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  • David A.F. Sweet

Cartwright Describes Benefits of Native Planting

By David A. F. Sweet For the second year, April is Illinois Native Plant Month. It came to be thanks to the efforts of the Lake Forest Garden Club (LFGC) and others in the state. The LFGC's efforts in conservation hearken back a century, when Fanny Day Farwell and Laura Donnelley served on national Garden Club of America conservation committees. 


LFGC member Marion Cartwright, who serves on the non-profit’s conservation committee and who has led plant exchanges for the group, is well versed in the benefits of native planting. She’s been involved with planting The Garden at Elawa Farm, serves on the board of Lake Forest Open Lands Association (LFOLA) and has offered her environmental input elsewhere. Lake Forest Love caught up with her recently. When did you first understand the importance of native planting?

It dawned in me over time and became full-on recognition and worry some 40 years ago. Because I have never missed a summer going to our family summer home in Leelanau County, Mich., I witnessed the gradual but steady change over two decades in the woods where I loved to roam.  Like a film played in slow motion, I watched as introduced ornamental shrubs and ground covers planted in yards near the woods gradually spread, popping up here and there and everywhere and eventually smothering more and more of the native woodland plant community. 

"Native plants have taken a back seat on nursery shelves for decades now. Time to bring them back front and center," says Marion Cartwright.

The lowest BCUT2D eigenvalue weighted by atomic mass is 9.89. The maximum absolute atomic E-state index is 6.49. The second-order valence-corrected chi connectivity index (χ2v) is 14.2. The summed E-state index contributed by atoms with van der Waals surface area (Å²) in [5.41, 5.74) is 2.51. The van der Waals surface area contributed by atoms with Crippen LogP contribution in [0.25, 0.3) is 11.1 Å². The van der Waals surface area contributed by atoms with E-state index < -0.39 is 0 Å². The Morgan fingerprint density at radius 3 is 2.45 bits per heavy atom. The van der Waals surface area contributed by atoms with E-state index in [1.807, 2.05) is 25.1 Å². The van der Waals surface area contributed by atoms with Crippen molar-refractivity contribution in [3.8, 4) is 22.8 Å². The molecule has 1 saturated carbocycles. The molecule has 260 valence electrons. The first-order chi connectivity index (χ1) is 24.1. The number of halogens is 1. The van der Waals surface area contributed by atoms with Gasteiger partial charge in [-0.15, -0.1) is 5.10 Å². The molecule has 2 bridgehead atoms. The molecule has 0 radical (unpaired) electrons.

Before anyone bothered to notice, the entire understory in large swaths in the woods was only non-native Amur Honeysuckle introduced from Asia. The entire ground-layer along the length of the rail system and fingering out into pathless sections was covered in European forget-me-not and sweet woodruff, also introduced from Europe. The native spring ephemerals had disappeared. The native forget-me-nots and Galiums, members of the native woodland plant community, had been replaced.  In my lifetime, I witnessed the degradation of this beloved 24-acre woodland. All due to what was planted in yards nearby.

When I started volunteering with the Lake Forest Open Lands Land Stewardship staff in 1996, I saw the fig buttercup taking over areas in the East Skokie Nature Preserve. First introduced for wet ground on estates along West Westminster and Green Bay Road, fig buttercup is now showing up all over Lake Forest.


I saw how European buckthorn and three introduced honeysuckle species had taken over the native understory and ground layer in large sections of oak/hickory savannas in Lake Forest and in many yards around the city. The ground under the buckthorn thickets is bare. Biodiversity is wiped out. The gorgeous mature oaks and hickories are hidden, and their offspring can’t grow.


An invasion starts slowly: a few here and there, a seed left in a bird’s droppings, a seed carried on the wind, roots spreading from the edges of the woods into the interior, a few feet a year. As these “garden escapes” take hold, mature and being to reproduce, their numbers gradually grow.  At some point, a tipping point of sorts is reached, their numbers explode, and finally people take notice.


How have you seen the benefits of native planting first-hand?

My husband and I bought our 2.7-acre property eight years ago. We removed all the buckthorn on the northern and eastern borders and replaced it with native shrubs and trees. We killed 7,000 square feet of squishy wet lawn in one corner of the backyard and sowed seeds of 28 native wet/moist prairie plants and planted three wet tolerant native shrubs in wet areas along the edges. Within a year, it started flowering. We continue to enrich it with more seed.

The Cartwrights' property is teeming with native planting.

There are changes in species dynamics over time in a meadow. We keep our eye out to make sure tall goldenrod does not dominate. (We did not plant it; it just showed up on its own.) The diversity of native insects has grown, and I keep adding to my photo library. We collect the seed each fall to overseed the area, with extra to share with fellow gardeners and to sow it in other areas as we continue to shrink the lawn. Bit by bit, we nibble away at the lawn, using cardboard to smother the grass. We cover the cardboard with soil/compost/chopped leaves. We can plant into that spot within 10-12 months.